• The insurer has a maximum period of one month from receipt of the claim – or the publication date of the natural disaster declaration – within which to inform the insured party of the implementation of the guarantees and the start, where applicable, of the loss adjustment process.
    • The insurer also benefits from a period of one month, from receipt of the estimate or loss adjuster’s report, within which to propose compensation or repair in kind. They will pay out compensation to the insured party or commission a company to carry out the necessary work within the same time frame. Beyond this one-month deadline, the compensation will bear interest at the legal rate.
  • Claims are better compensated. Emergency rehousing costs are included in compensation. The adjustment of the insurance excess applied by insurers, in line with a natural risk prevention plan (PPRN) in the municipalities, has been abolished. There are special measures concerning the drought risk within the context of global warming. Insurers need to provide for adequate compensation when damage “related to differential ground movements following a drought” threaten the building’s solidity.
  • Within six months of publication of the law, the government shall submit a report to Parliament on ways of reinforcing existing constructions with a view to preventing damage caused by the shrink and swell of clays and on the possibilities for reform of the insurance excess scheme specific to the drought risk.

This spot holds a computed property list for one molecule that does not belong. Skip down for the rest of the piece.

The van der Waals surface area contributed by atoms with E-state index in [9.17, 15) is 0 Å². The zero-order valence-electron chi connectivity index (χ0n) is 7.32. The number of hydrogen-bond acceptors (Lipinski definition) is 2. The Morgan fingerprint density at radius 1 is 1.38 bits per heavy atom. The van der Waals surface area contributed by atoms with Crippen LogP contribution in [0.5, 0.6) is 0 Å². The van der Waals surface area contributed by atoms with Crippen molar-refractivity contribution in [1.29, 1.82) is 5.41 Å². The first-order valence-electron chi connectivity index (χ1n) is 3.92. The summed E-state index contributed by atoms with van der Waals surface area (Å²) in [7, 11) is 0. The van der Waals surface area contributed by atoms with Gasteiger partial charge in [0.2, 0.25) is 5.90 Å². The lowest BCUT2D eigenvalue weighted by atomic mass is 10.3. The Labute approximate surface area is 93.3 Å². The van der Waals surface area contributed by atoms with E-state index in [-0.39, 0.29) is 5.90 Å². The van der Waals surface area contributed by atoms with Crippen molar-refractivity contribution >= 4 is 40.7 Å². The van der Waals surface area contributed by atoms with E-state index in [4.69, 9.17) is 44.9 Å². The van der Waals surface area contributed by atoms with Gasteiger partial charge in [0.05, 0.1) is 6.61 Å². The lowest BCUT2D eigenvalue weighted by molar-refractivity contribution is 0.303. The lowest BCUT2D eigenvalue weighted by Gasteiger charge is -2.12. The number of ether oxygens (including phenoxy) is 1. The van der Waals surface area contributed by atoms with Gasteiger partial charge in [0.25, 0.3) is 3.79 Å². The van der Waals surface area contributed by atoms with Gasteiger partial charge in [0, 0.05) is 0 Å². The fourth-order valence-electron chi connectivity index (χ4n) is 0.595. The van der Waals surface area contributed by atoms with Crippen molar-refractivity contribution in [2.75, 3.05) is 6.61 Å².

While it is premature to try and measure the impact on the burden of claims borne by insurers, the stated intention of requiring “adequate compensation” (a term that appears ambiguous enough to inspire different interpretations) is likely to lay obligations on insurers that go beyond repair with a shift towards the prevention of future episodes of drought. What about the insurance principle of hazard, when it applies? This is clearly a slippery slope.

By these standards, what becomes of the liability of certain construction firms or the promoters who, due to trade-offs when balancing costs, do not always consider the drought risk to protect themselves in the event of damage and, as such, rely on the insurer to bear the cost in the event of damage?

At the same time, wouldn’t it also be wise to include obligations to this effect in the urban planning rules for building land with sensitive soils, even if the surcharge currently exceeds what is permitted by law?

It is too soon to assess the effects of this reform: we need to wait until the final version of the law has been adopted.

Nonetheless, the causal factor will remain the element that determines whether or not damage repair is covered by the insurer. Unless that changes in the final text!

The complexity of identifying the determinant character of a drought therefore remains and forms the very essence of the loss adjuster profession. It forces the loss adjuster to take account of the implications and, when weighing them to determine whether the damage will be covered by an insurer or not, they need to be particularly objective, discerning and educational in their explanations.

Didier Richert

Risk Director for Individuals

 

[1]  CCR data: Caisse Centrale de Réassurance, a public sector reinsurer

[2] JO: Journal Officiel – Official Journal of the French Republic

[3]  G Bronner, Apocalype cognitive, PUF; or O Syboni